Spoilers ahead for The Cabin in the Woods:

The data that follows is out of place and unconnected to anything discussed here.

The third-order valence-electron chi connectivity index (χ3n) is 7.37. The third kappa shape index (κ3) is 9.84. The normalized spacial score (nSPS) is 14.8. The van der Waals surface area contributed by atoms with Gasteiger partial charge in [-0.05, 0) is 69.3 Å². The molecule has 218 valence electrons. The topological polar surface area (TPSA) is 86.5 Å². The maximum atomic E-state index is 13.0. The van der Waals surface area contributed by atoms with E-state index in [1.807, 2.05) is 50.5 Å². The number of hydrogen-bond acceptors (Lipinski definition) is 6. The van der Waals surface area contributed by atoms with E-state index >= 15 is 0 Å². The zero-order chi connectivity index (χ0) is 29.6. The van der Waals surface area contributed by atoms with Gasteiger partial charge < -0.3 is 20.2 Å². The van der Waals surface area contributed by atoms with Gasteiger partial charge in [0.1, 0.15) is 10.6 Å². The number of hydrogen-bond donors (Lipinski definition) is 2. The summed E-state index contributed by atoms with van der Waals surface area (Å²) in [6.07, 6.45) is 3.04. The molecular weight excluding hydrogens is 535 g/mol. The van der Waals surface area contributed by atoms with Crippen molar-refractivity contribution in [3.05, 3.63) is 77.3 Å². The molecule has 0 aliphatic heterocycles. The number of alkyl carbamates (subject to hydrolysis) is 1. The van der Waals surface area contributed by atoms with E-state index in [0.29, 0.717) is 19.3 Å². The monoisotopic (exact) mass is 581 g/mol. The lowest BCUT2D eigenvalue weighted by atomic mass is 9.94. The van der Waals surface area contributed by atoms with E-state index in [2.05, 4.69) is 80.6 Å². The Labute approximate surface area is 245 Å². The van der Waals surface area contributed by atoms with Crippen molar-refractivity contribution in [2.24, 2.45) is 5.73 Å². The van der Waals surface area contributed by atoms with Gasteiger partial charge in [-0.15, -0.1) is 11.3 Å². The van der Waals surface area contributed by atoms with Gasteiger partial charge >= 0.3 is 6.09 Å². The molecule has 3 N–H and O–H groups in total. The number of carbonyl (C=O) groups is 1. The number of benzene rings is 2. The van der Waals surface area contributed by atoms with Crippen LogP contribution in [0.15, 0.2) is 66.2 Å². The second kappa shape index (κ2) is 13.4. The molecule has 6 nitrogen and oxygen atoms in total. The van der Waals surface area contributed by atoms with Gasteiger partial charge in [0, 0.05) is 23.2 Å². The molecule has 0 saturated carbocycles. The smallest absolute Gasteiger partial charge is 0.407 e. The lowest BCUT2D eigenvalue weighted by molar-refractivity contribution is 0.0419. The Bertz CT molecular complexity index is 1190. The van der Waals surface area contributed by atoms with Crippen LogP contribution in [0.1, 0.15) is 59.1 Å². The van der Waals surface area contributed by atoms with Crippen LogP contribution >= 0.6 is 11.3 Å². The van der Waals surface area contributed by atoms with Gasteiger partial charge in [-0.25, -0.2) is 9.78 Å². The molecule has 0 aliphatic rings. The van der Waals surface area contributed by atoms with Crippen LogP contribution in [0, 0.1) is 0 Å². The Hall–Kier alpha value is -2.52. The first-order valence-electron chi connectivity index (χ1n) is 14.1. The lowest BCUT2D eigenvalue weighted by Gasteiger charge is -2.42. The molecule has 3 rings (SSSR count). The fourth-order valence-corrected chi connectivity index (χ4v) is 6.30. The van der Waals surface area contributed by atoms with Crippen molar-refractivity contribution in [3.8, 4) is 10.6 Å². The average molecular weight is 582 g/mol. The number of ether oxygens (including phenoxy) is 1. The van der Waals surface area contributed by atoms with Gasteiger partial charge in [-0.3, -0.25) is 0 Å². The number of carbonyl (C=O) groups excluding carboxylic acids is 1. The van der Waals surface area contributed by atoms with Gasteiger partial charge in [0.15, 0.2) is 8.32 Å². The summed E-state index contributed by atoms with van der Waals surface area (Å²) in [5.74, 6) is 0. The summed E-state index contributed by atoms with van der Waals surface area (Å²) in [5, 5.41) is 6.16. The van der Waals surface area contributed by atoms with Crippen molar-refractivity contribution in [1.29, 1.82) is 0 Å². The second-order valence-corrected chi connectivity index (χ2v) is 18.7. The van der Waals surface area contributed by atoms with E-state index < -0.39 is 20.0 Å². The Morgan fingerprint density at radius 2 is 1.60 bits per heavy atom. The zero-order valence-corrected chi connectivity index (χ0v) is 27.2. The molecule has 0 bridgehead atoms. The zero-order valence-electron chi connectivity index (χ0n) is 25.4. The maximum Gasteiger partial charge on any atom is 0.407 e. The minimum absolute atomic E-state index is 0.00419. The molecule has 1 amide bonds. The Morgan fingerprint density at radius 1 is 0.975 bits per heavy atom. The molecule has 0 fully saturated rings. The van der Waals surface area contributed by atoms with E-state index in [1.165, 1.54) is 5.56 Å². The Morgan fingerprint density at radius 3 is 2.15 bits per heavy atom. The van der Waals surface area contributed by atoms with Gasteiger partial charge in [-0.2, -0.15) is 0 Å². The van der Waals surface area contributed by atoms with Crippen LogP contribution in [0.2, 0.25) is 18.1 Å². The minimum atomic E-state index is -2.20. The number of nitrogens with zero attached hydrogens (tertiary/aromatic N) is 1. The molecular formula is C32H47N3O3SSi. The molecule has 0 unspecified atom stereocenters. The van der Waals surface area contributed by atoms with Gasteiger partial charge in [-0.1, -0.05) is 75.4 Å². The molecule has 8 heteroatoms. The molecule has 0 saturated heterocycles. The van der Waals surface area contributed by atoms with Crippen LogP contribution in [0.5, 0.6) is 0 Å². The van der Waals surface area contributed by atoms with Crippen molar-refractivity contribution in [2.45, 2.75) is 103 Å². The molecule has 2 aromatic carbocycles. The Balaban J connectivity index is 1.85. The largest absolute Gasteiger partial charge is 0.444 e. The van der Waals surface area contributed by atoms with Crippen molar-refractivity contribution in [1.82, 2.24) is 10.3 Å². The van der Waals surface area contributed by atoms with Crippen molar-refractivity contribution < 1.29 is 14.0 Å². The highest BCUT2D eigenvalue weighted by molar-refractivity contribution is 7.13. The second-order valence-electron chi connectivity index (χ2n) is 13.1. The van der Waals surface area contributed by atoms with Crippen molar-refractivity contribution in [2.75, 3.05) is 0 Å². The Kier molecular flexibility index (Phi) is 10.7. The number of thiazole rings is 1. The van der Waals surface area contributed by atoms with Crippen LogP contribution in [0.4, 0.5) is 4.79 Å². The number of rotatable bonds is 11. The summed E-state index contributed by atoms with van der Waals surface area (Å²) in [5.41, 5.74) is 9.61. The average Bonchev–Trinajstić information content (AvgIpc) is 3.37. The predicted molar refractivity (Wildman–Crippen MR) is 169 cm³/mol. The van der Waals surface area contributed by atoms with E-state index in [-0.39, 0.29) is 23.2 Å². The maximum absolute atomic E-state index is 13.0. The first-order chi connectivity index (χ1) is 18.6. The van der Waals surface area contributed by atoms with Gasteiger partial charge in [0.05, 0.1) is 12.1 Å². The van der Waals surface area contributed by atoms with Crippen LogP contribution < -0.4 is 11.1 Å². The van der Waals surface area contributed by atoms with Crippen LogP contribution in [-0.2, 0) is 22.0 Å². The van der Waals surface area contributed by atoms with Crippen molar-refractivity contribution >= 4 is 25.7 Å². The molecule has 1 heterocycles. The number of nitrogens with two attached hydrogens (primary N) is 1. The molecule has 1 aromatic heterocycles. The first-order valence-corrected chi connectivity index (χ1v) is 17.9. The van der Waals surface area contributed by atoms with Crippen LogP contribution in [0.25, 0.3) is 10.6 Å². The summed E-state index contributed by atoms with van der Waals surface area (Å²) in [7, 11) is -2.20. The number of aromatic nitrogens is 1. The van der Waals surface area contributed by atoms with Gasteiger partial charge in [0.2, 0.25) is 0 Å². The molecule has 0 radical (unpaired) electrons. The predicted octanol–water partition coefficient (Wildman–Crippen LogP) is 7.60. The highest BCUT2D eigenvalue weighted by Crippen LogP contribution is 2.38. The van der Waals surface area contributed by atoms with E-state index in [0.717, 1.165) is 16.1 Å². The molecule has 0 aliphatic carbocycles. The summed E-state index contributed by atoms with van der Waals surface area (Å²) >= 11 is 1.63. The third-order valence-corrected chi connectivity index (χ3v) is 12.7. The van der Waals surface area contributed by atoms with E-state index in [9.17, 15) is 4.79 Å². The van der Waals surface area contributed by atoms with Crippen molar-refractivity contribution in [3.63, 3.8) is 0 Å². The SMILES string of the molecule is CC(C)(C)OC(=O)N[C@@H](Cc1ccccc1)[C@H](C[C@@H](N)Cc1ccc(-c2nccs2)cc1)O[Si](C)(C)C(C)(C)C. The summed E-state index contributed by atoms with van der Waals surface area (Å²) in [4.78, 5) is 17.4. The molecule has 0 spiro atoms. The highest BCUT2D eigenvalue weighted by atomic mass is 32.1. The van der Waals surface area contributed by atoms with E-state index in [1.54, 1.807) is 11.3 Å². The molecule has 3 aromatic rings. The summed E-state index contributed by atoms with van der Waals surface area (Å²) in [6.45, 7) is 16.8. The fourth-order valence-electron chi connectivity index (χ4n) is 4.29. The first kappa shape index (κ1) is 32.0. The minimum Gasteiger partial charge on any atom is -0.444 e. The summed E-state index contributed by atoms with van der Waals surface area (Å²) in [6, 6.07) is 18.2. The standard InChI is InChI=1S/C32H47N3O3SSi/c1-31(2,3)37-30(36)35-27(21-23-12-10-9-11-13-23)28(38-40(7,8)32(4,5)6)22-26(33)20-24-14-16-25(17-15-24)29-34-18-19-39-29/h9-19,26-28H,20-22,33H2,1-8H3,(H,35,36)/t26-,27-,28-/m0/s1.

Every great film has a conscience, a moral center. It’s usually the scrappy underdog hero or the wise old grandmother. They hammer home the piece’s themes and remind us what we’re all supposed to have learned. Many of those stories have an ego, as well. These are your Captain Kirks and your Batmen, characters who have to make the hard choices without taking refuge in cold logic or mushy emotion. It’s this thankless third path that often complicates things a bit, and while the ego’s cynical outlook can make it tough to cheer them on, it does give them the instincts and dexterity to get shit done in those real moments of truth. In the end, we root for that. We root for Steve Hadley and Gary Sitterson, the characters played by Bradley Whitford and Richard Jenkins in Drew Goddard’s The Cabin in the Woods. They’re not the heroes, but they are right. They are just. They do make the hard choices. While those characters certainly live on the page (dripping with that trademark Whedonesque snark), it’s Whitford and Jenkins’ fluid and confident performances that elevate the Shadowy Underground Operations Managers into truly memorable horror personalities.